* Republican candidate seeks support from Jewish voters
* Romney takes tough stance on Iran in foreign policy speech
* Aide: Romney would back Israeli strike over Iran nuclear
By Steve Holland
JERUSALEM, July 29 U.S. Republican candidate
Mitt Romney, presenting himself as Israel's best friend in the
Nov. 6 presidential election, said on Sunday that "any and all
measures" must be used to keep Iran from developing a nuclear
A top aide said Romney would support an Israeli military
strike if all options had been exhausted, but the candidate
himself balked at repeating that position.
In a foreign policy speech in Jerusalem, Romney voiced
strong support for the alliance between the United States and
Israel and seemed to suggest that President Barack Obama had let
the relationship flounder.
"We cannot stand silent as those who seek to undermine
Israel voice their criticisms. And we certainly should not join
in that criticism. Diplomatic distance in public between our
nations emboldens Israel's adversaries," said Romney, the walls
of the Old City lining the hilltop behind him.
The former Massachusetts governor was in Jerusalem on the
second leg of a trip to strengthen his foreign policy
credentials in his race to unseat Obama.
"We should employ any and all measures to dissuade the
Iranian regime from its nuclear course, and it is our fervent
hope that diplomatic and economic measures will do so. In the
final analysis, of course, no option should be excluded. We
recognize Israel's right to defend itself, and that it is right
for America to stand with you," he said.
Though he adopted an aggressive tone, Romney did not go as
far as his senior foreign policy advisor, Dan Senor, who said
earlier: "If Israel has to take action on its own, in order to
stop Iran from developing that capability, the governor would
respect that decision."
The aide's comments put Romney at odds with Obama's efforts
to press Israel to avoid any pre-emptive strike before tough
Western economic sanctions against Iran run their course.
Romney, however, refused to repeat them when asked by CBS'
"Face the Nation."
"Well I think because I'm on foreign soil I don't want to be
creating new foreign policy for my country or in any way to
distance myself in the foreign policy of our nation. But we
respect the right of a nation to defend itself," Romney said.
The failure of talks between Iran and six world powers to
secure a breakthrough in curbing what the West fears is a drive
to develop nuclear weapons has raised international concern that
Israel may opt for a military strike.
'STRONG MILITARY THREAT'
The presidential hopeful was greeted warmly earlier by
Israeli Prime Minister Benjamin Netanyahu, an old friend of his,
who has at times had a strained relationship with Obama.
Netanyahu issued his customary call for stronger measures
behind the sanctions to prevent Iran from developing an atomic
bomb, which Israel says would be a threat to its existence. Iran
says its nuclear program is for peaceful purposes.
"We have to be honest that sanctions have not set back the
Tehran program one iota and that a strong military threat
coupled with sanctions are needed to have a chance to change the
situation," Netanyahu said.
Israel, widely assumed to be the Middle East's only
nuclear-armed state, has warned it is only a matter of time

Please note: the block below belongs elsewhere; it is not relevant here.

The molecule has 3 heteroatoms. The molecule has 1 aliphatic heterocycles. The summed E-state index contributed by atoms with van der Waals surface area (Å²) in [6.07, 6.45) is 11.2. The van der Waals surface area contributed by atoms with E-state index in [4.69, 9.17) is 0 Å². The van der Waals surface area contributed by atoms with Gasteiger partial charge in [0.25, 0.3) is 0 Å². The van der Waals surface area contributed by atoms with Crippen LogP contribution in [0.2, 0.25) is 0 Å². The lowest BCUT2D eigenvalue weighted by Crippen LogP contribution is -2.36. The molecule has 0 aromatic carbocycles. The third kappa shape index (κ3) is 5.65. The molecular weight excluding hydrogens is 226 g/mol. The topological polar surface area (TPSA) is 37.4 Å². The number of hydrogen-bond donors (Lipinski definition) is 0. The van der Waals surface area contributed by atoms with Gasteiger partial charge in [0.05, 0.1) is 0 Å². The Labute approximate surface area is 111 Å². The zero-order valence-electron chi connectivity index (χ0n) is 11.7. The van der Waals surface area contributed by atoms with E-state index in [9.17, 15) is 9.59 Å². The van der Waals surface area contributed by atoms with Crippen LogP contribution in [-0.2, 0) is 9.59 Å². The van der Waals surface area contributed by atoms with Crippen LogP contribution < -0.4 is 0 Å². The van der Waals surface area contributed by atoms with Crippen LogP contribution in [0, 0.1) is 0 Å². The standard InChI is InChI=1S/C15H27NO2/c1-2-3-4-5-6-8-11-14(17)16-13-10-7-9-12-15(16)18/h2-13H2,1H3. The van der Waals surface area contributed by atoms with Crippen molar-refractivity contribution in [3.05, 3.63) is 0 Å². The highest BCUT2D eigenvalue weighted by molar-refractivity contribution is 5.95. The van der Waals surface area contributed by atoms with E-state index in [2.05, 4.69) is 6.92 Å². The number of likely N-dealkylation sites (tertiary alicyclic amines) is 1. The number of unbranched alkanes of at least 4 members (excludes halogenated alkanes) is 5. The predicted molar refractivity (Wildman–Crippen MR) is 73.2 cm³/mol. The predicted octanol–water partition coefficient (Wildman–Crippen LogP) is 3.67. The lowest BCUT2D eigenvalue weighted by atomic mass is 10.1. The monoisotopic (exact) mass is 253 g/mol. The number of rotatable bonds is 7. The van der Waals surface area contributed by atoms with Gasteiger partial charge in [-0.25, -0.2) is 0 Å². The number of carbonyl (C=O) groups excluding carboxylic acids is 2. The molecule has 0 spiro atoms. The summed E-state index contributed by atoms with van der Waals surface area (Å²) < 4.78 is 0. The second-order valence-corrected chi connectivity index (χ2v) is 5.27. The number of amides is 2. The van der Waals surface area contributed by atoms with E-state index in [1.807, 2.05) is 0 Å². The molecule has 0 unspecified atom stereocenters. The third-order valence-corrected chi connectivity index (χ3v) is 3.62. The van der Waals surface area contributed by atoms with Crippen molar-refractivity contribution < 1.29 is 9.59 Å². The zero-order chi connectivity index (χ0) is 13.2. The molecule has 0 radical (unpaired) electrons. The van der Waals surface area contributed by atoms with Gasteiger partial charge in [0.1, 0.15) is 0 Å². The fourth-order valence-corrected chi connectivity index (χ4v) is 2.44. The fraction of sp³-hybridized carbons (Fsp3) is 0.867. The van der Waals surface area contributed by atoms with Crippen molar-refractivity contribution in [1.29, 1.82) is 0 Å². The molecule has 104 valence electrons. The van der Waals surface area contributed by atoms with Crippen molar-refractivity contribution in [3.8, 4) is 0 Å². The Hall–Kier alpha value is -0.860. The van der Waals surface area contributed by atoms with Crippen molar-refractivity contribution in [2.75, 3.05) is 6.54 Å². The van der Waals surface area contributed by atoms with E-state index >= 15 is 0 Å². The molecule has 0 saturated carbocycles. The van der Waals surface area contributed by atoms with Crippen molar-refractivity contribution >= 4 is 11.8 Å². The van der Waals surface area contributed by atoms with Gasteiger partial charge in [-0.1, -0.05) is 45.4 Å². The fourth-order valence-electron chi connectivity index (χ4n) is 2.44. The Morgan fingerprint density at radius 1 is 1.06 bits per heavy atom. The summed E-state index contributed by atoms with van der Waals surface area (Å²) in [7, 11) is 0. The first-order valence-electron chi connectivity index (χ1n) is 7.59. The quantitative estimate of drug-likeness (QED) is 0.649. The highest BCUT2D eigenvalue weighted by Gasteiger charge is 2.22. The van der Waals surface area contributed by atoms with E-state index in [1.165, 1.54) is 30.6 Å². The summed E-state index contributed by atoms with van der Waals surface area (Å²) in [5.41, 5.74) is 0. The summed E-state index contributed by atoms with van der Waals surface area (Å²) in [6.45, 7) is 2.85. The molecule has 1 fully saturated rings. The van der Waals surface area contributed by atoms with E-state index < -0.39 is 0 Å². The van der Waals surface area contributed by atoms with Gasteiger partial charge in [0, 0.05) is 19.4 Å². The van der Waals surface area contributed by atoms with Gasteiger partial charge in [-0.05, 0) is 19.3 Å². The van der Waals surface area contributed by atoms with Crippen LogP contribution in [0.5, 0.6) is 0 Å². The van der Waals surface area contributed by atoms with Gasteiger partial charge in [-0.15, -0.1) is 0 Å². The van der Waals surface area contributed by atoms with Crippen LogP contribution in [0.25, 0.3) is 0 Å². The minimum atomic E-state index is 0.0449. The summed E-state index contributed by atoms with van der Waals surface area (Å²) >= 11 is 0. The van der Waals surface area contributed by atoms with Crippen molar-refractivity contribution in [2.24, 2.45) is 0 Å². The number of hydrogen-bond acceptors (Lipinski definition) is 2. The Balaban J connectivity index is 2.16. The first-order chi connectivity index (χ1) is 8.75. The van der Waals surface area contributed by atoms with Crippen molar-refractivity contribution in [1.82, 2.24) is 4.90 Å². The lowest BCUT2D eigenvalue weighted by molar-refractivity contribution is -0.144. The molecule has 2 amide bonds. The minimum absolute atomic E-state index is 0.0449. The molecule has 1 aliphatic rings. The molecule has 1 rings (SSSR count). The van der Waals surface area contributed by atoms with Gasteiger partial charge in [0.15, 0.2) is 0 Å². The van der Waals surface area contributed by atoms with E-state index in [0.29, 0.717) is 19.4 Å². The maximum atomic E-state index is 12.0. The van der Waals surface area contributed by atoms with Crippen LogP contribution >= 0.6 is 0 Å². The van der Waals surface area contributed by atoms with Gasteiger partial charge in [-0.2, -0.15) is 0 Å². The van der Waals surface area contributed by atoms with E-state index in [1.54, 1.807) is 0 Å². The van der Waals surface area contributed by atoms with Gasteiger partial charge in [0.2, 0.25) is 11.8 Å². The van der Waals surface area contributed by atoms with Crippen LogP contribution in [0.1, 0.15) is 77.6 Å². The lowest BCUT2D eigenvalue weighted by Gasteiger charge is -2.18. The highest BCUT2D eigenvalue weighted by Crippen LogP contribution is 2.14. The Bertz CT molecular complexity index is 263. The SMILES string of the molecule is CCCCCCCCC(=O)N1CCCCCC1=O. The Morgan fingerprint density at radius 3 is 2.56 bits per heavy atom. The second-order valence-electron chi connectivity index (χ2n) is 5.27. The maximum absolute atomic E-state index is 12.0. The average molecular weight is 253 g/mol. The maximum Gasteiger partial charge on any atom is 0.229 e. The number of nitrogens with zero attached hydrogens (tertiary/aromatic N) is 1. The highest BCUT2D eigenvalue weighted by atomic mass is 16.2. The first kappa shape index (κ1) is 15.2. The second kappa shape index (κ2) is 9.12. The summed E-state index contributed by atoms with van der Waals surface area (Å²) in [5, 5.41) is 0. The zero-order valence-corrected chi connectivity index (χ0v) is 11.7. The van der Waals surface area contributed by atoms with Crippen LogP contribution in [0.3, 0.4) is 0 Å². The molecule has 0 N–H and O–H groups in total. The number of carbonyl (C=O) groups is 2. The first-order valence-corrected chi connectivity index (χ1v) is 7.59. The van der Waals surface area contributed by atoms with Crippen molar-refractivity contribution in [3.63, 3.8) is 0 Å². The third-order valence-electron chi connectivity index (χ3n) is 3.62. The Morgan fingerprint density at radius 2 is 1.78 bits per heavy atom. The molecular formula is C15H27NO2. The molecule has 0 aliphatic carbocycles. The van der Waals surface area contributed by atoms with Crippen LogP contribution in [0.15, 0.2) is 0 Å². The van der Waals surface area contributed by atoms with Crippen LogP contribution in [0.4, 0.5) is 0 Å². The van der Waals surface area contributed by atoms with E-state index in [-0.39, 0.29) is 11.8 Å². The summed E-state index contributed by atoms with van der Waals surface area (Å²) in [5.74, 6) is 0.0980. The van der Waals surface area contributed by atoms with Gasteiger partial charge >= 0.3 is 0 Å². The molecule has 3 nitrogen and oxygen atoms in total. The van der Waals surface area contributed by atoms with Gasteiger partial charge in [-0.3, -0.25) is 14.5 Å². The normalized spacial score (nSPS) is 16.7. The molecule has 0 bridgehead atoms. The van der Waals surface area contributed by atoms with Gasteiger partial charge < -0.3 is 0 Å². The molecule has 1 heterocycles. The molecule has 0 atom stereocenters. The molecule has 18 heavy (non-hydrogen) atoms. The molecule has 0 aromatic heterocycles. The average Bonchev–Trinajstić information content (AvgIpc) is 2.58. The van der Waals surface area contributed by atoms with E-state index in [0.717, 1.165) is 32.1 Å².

before Iran's nuclear program achieves a "zone of immunity" in
which uranium enrichment facilities buried deep underground will
be invulnerable to bombing.
U.S. Defense Secretary Leon Panetta , arriving in Tunisia at
the start of a week-long trip to the Middle East and North
Africa, defended U.S.-Israeli defense cooperation under
"I'm not going to comment on what political candidates say
or don't say," Panetta said.
"I'm proud of the defense partnership that we've built over
the past several years. The U.S.-Israel defense relationship, I
believe, is stronger today than it has been in the past," the
Pentagon chief told reporters traveling with him.
Though Washington has been pressing Israel not to launch a
solo strike on Iran, Obama has not ruled out military action if
diplomacy fails to curb Iran's nuclear drive.
Panetta said his view is that the Israelis "have not made
any decisions with regards to Iran and that they continue to
support the international effort to bring pressure against
In an effort that appeared timed to upstage Romney's visit
to Israel, Obama signed a measure on Friday to strengthen
U.S.-Israeli military ties.
Romney's overseas tour got off to a rocky start, when he
angered the British by questioning whether London was ready for
the Olympics, a statement he was forced to clarify after a
rebuke from Prime Minister David Cameron.
His visit to Israel gives him the opportunity to appeal to
Jewish voters and pro-Israel evangelical voters and contrast
himself with Obama.
Romney has sharply criticised Obama's handling of Iran as
not being tough enough.
After talks with Israeli leaders, Romney met Palestinian
Prime Minister Salam Fayyad. He then visited the Western Wall,
Judaism's most revered site.
Wearing a black Jewish skullcap and surrounded by a
determined throng of security personnel who cleared a path for
him, Romney carefully navigated his way through hundreds of
worshippers, some of whom shouted cries of support.
Romney ends his trip on Monday with a fundraiser for a crowd
of mostly Jewish Americans who live in Israel.
The Romney campaign initially declared the fundraiser
off-limits to reporters, but on Sunday said it would allow press
coverage after journalists complained the campaign was reneging
on a prior agreement to open more of its finance events.